Register now !    Login  
Main Menu
Who's Online
53 user(s) are online (41 user(s) are browsing Message Forum)

Members: 0
Guests: 53


Browsing this Thread:   1 Anonymous Users

North Jersey profits from role as film location
Home away from home
Home away from home

Hide User information
2004/9/15 19:03
Last Login :
2020/8/25 18:25
Registered Users
Posts: 9098
North Jersey profits from role as film location

The Record -- Feb 25 -- DUNSTAN PRIAL

On a recent bitter cold morning, as the sun emerged over a frozen apple orchard somewhere near Kingston along the New York Thruway, longtime Alpine resident Jerry McSpirit was behind the wheel of a 1983 Mercedes 380SL.

Talking into his cellphone, McSpirit assured the voice at the other end that the Mercedes, powder blue and in mint condition, would reach Stamford, N.Y., deep in the Catskill Mountains, by 9 a.m.

Hanging up, he turned to his passenger. "They're nervous 'cuz this is the hero car," he said.

Hero car?

"Yeah, the one used by the star," he explained.

The Mercedes was being used in a scene for an upcoming HBO movie about heiress Doris Duke starring Susan Sarandon and Ralph Fiennes.

For 30 years, McSpirit has provided period cars and specialty vehicles -- police cars, taxis, buses -- for movies being shot in the area.

He is one of dozens of North Jersey business owners who derive all or part of their living from the state's vibrant film industry.

In 2005, film production crews spent $86 million in New Jersey on 937 projects, which included a record 92 feature films, according to the New Jersey Motion Picture & Television Commission. Those figures have essentially doubled during the past decade.

Recent feature films shot in North Jersey include Academy Award winner Oliver Stone's "World Trade Center," which brought crews to Carlstadt, Fair Lawn, Fort Lee, Glen Rock and Lyndhurst; parts of Tony Award winner Julie Taymor's new movie "Across the Universe," a musical set in the 1960s, shot in Moonachie and South Hackensack; and a comedy called "Be Kind Rewind," starring Danny Glover, Mia Farrow and Jack Black, which got help from 300 Passaic residents who were used as extras during filming there last fall.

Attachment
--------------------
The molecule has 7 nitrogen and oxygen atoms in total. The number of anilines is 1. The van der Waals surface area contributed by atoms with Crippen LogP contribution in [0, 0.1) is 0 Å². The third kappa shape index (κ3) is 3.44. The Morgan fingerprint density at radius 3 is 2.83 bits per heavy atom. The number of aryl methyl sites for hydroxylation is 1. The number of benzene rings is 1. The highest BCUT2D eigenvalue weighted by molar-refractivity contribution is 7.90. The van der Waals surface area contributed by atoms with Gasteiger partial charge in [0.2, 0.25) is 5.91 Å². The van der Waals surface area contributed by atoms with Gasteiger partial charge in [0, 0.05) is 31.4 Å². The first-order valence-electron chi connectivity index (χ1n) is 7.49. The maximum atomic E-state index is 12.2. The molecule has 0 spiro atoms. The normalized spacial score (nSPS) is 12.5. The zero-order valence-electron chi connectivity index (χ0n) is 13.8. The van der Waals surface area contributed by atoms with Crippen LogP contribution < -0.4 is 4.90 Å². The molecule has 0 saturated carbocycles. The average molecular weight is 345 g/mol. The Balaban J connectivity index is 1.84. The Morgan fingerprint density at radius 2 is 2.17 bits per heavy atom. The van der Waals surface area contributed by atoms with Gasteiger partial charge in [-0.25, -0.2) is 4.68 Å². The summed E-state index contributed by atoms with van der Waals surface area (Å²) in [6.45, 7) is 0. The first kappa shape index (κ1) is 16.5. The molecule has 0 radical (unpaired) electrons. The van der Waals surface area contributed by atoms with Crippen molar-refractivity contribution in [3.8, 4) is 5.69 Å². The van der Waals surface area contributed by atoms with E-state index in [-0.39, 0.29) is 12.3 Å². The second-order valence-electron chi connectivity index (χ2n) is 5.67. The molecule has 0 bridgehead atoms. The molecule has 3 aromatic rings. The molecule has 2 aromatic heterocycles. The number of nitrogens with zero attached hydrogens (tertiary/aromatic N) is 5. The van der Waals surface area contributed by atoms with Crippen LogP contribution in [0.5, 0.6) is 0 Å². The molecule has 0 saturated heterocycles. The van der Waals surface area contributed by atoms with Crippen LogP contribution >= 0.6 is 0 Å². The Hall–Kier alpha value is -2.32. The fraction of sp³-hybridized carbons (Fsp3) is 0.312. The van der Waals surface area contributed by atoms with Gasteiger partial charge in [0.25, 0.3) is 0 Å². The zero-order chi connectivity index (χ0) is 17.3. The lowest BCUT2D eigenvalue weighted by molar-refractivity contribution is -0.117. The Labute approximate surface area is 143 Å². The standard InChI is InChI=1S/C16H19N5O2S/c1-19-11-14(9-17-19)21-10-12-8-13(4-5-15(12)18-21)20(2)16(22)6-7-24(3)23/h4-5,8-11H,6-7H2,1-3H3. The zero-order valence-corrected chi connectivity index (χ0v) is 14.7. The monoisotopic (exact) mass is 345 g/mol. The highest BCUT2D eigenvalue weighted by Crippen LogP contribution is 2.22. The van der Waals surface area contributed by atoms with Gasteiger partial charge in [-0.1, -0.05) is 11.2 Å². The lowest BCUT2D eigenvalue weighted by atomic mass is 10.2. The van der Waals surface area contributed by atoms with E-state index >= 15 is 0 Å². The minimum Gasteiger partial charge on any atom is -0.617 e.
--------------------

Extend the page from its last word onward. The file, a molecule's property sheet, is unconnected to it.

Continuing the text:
Given North Jersey's proximity to New York, its varied landscapes -- farmland, industrial sites and waterfront property -- all within a relatively tight radius, and its skilled labor force, the growth trend is expected to continue.

"It's got to be one of the most filmed areas in the country," said Steven Gorelick, the state film commission's associate director.

Bergen a big draw

Bergen County, in particular, is attractive to filmmakers because county and municipal leaders have embraced the industry, Gorelick said.

Because it's difficult for film crews to avoid disrupting a community by shutting down streets and blocking auto and foot traffic for days -- even weeks -- on end, community leaders need to be on board to keep relations between the crews and locals on good terms.

In Bergen County, community leaders go out of their way to mediate between the two, Gorelick said.

"They're very organized in handling the needs of film production," he said. "They have a system in place. We don't have to start from scratch."

Bergen County Executive Dennis McNerney said his enthusiasm for the industry extends beyond the obvious financial impact.

"There's a cachet to having a film made in Bergen County. There's a prestige that goes with being in noteworthy films. It creates a positive feeling for the community, particularly when it shows the community in a positive light," he said.

For local businesses, having a movie crew settle in for any length of time "can mean a few hundred dollars, or it can mean tens of thousands of dollars," said the film commission's Gorelick.

Consider that one film alone, "A Perfect Murder," a 1998 thriller starring Michael Douglas and Gwyneth Paltrow that was filmed on an elaborate soundstage constructed in the Jersey City Armory, generated $5.4 million for the local community, according to a report filed with the state film commission by Warner Bros.

Those millions are spread out over a broad array of services.

For instance, McSpirit rents most of his cars for about $400 per day. Specialty vehicles are more expensive, and he charges more for a shoot outside the New York metro area. He gets an extra $100 if he drives the car during a scene.

His cars and other vehicles have appeared in scores of movies, including such Oscar winners as "The Godfather" and "A Beautiful Mind."

Business owners who work regularly with film crews say flexibility and patience are the keys to getting return business.

"It's hurry up and wait all the time," said Denise Florio, event coordinator for 877-Caterer, a gourmet food services company in South Hackensack that has provided meals for dozens of mostly low-budget independent films.